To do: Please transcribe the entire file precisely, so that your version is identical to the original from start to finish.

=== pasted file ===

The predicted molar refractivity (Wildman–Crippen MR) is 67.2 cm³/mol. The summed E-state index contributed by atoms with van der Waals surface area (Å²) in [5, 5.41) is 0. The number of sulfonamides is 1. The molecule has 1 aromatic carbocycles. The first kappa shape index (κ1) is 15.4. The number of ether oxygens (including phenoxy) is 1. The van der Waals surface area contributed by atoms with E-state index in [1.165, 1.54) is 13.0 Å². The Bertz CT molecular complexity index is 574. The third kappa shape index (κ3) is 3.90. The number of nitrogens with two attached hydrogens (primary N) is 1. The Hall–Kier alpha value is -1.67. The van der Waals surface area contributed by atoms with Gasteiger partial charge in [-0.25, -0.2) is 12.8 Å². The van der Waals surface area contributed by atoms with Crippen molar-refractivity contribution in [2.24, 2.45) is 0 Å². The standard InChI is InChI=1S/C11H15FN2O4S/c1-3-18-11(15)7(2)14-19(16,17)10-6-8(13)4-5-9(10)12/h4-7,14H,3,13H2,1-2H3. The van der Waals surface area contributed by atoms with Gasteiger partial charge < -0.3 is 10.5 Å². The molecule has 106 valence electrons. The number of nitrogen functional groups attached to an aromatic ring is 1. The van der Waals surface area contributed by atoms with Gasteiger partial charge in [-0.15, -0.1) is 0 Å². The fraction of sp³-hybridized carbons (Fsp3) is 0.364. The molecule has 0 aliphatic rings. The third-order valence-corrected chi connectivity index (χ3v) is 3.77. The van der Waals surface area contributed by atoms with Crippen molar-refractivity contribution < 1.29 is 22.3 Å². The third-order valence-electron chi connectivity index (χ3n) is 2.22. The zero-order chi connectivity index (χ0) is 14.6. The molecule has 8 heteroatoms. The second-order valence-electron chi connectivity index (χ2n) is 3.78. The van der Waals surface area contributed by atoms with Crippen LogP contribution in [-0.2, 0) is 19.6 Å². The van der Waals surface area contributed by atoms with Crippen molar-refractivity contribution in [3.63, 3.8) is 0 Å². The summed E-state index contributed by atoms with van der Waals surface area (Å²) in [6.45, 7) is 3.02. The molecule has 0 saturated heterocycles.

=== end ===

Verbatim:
The predicted molar refractivity (Wildman–Crippen MR) is 67.2 cm³/mol. The summed E-state index contributed by atoms with van der Waals surface area (Å²) in [5, 5.41) is 0. The number of sulfonamides is 1. The molecule has 1 aromatic carbocycles. The first kappa shape index (κ1) is 15.4. The number of ether oxygens (including phenoxy) is 1. The van der Waals surface area contributed by atoms with E-state index in [1.165, 1.54) is 13.0 Å². The Bertz CT molecular complexity index is 574. The third kappa shape index (κ3) is 3.90. The number of nitrogens with two attached hydrogens (primary N) is 1. The Hall–Kier alpha value is -1.67. The van der Waals surface area contributed by atoms with Gasteiger partial charge in [-0.25, -0.2) is 12.8 Å². The van der Waals surface area contributed by atoms with Crippen molar-refractivity contribution in [2.24, 2.45) is 0 Å². The standard InChI is InChI=1S/C11H15FN2O4S/c1-3-18-11(15)7(2)14-19(16,17)10-6-8(13)4-5-9(10)12/h4-7,14H,3,13H2,1-2H3. The van der Waals surface area contributed by atoms with Gasteiger partial charge < -0.3 is 10.5 Å². The molecule has 106 valence electrons. The number of nitrogen functional groups attached to an aromatic ring is 1. The van der Waals surface area contributed by atoms with Gasteiger partial charge in [-0.15, -0.1) is 0 Å². The fraction of sp³-hybridized carbons (Fsp3) is 0.364. The molecule has 0 aliphatic rings. The third-order valence-corrected chi connectivity index (χ3v) is 3.77. The van der Waals surface area contributed by atoms with Crippen molar-refractivity contribution < 1.29 is 22.3 Å². The third-order valence-electron chi connectivity index (χ3n) is 2.22. The zero-order chi connectivity index (χ0) is 14.6. The molecule has 8 heteroatoms. The second-order valence-electron chi connectivity index (χ2n) is 3.78. The van der Waals surface area contributed by atoms with Crippen LogP contribution in [-0.2, 0) is 19.6 Å². The van der Waals surface area contributed by atoms with Crippen molar-refractivity contribution in [3.63, 3.8) is 0 Å². The summed E-state index contributed by atoms with van der Waals surface area (Å²) in [6.45, 7) is 3.02. The molecule has 0 saturated heterocycles.